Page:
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Shrum departs Duquesne women’s soccer; accepts Youngstown State job

Pittsburgh, PA — There are so many factors to ponder when considering a coaching position and one of the most important is family, Lori Shrum is well aware of that. saw her husband Brian throw his name into the ring for Youngstown State’s next women’s soccer coach.

“My wife was a huge supporter of it, she was the driving force,” Shrum said. “When you have your significant other saying ‘go for it’, that gives you the assurance to give it a shot. That’s why I finally decided that was it.”

The Youngstown State job opened when Fabio Boatang resigned in early November and Shrum figured he had nothing to lose. Shrum was indeed proven correct Monday when he officially was hired as Youngstown State’s next women’s soccer coach.

“I really just took a chance,” said Shrum. ” I put my name in the hat and of course I got a phone call. Youngstown has intrigued me because it has all of the amenities that a student-athlete would want in terms of the soccer experience and they have a plethora of under-graduate programs that fit every need for a female student-athlete. For whatever reason, they have had a tough go of it the last 15 years. I thought that if I got a phone call, fits the budget, fits my family’s needs and it would all work out, I would consider it. I got the phone call for the interview and everything fit.”

Three steps of coaching

Shrum admits that he was one of those high school coaches who six years ago thought he had what it took right then to become a college coach. He now states that was not the case, upon seeing how hard that process.

“I had been coaching for a long time in the area, known a lot of the coaches and thought I could run a college program,” he said. “Lo and behold, I was nowhere near ready to be a head coach. The first two years I didn’t have what it took to run a program. I would have come in, fail miserably, been fired and never seen the day again as a coach. A lot of people get those opportunities that aren’t ready and then don’t do well.”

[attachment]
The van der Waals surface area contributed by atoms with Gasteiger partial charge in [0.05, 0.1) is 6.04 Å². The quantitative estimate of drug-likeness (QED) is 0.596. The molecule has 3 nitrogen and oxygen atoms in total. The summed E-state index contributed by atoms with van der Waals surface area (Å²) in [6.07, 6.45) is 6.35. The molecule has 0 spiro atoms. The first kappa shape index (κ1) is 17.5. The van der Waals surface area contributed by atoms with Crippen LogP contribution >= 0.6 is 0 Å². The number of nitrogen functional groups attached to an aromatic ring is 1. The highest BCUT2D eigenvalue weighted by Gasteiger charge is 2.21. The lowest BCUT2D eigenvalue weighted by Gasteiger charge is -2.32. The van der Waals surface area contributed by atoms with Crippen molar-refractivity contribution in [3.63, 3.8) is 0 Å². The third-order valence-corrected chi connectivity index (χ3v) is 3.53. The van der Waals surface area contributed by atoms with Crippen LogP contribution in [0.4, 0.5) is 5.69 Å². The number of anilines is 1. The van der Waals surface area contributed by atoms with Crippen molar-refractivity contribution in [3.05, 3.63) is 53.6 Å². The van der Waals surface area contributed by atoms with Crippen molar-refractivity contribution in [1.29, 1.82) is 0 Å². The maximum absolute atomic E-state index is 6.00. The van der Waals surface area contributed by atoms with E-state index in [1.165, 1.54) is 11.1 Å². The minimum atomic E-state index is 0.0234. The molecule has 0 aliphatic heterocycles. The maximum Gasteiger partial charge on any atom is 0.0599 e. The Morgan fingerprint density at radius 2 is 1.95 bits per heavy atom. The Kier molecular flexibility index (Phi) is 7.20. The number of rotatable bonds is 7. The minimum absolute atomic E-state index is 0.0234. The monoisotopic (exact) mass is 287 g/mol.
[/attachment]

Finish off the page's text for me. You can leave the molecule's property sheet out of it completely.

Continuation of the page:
That was phase one.

Phase two came with Shrum resembling a sponge of sorts picking up ideas from Duquesne women’s soccer coach Al Alvine but also starting to branch out further to learn his own ways and incorporate those.

The final step came to fruition with this coaching search when he decided to go for the job.

“There became a time where you ask yourself the question ‘can I go any further’,” said Shrum. “Unfortunately in women’s soccer there is no way to go up. I think that’s when I asked if I had what it took and the only way to answer that question is to do it. This job became available and it’s close and that’s when the jobs started to go on giving this a shot.”

After that transformation, it was all about making sure the job proved to be the right fit. Something which it proved to be, though the proximity to Pittsburgh certainly helped as well.

“When I was called for an interview that was the moment where if everything fell into place I was going to go for it,” Shrum said. “There’s only 333 NCAA D-I college programs in the city and of those 333, maybe 2/3 of them have the resources that are truly needed to compete at a very high level and Youngstown is one of them. To actually get an opportunity to be a head coach in that environment, how can I pass it up?”